1999 AMENDMENTS TO THE FLORIDA ADMINISTRATIVE PROCEDURE ACT: PHANTOM MENACE OR MUCH ADO ABOUT NOTHING?
David M. Greenbaum & Lawrence E. Sellers, Jr.
In 1999, the Florida Legislature enacted additional amendments to the Administrative Procedure Act (APA) primarily to address several appellate court rulings interpreting the 1996 revisions to the APA. The 1999 amendments enjoyed broad support in the Legislature, which viewed the amendments as merely clarifying the limits on agency rulemaking authority and “leveling the playing field” in disputes between citizens and their government. However, the amendments were strongly opposed by others primarily because of claims that they would put hundreds of environmental rules in jeopardy. In other words, some thought the 1999 legislation was the Phantom Menace, while others thought it was Much Ado About Nothing.
A TABLE OF REQUIREMENTS FOR FEDERAL ADMINISTRATIVE RULEMAKING
The following table of requirements that an agency must consider when adopting a rule was prompted by the concern of the ABA Rulemaking Committee, Section of Administrative Law and Regulatory Practice, over the protracted nature of the current rulemaking process. When Congress adopted the Administrative Procedure Act (APA), the notice and comment requirement for rulemaking was viewed as a variant on the legislative process that would allow agencies to adopt and amend rules quickly in response to changing circumstances. The early 1970s, an era that introduced statutorily mandated review of agency action to ensure adequate assessment of environmental impacts, together with judicial demands for adequately reasoned decisions, began a transformation of the notice and comment process into one requiring extensive documentation of the information on which the agency relies and detailed explanation of the choices the agency made in deciding to adopt a rule.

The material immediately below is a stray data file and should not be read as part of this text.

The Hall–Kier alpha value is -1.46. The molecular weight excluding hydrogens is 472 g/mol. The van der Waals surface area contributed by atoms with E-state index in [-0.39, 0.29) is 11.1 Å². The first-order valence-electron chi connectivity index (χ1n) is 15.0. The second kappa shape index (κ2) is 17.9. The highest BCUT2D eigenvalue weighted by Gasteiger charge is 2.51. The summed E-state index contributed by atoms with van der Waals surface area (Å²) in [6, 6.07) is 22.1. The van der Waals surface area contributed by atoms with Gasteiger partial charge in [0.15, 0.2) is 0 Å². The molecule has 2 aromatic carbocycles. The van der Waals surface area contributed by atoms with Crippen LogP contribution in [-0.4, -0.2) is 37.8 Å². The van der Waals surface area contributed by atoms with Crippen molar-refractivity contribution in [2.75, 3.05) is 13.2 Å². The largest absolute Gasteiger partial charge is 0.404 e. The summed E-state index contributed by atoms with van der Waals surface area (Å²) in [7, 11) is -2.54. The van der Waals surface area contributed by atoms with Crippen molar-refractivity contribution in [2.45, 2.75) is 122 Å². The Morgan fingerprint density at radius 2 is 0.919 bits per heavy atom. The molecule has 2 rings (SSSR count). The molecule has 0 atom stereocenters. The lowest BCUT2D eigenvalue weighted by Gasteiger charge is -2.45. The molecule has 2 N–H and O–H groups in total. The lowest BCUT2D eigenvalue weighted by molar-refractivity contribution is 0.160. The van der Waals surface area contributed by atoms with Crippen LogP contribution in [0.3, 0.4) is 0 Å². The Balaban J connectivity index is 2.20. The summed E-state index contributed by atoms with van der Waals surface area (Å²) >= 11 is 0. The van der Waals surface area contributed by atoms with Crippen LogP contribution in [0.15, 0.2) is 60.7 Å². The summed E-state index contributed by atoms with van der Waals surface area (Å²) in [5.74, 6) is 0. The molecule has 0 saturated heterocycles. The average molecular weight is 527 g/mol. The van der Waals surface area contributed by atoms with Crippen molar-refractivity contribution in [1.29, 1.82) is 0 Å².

ARE STATE-SUPPORTED HISTORICALLY BLACK COLLEGES AND UNIVERSITIES JUSTIFIABLE AFTER FORDICE?—A HIGHER EDUCATION DILEMMA
John A. Moore
As the above statement suggests, Historically Black Colleges and Universities (HBCUs) continue to play a significant role in the development and education of African Americans. Eliminating these institutions will likely increase the educational disparity between African and Anglo-Americans since HBCUs maintain higher graduation rates for their black students than do predominately white colleges and universities. Despite the above observation, the continued existence of state-supported HBCUs poses a serious social and legal dilemma. Supporters of desegregation have fought hard to establish legal rules that forbid denying an individual access to higher education because of his or her race. However, these same supporters want to preserve and enhance HBCUs, recognizing the vital role that these institutions play. The dilemma, then, centers on preserving state-supported HBCUs while at the same time demanding full integration of traditionally white institutions.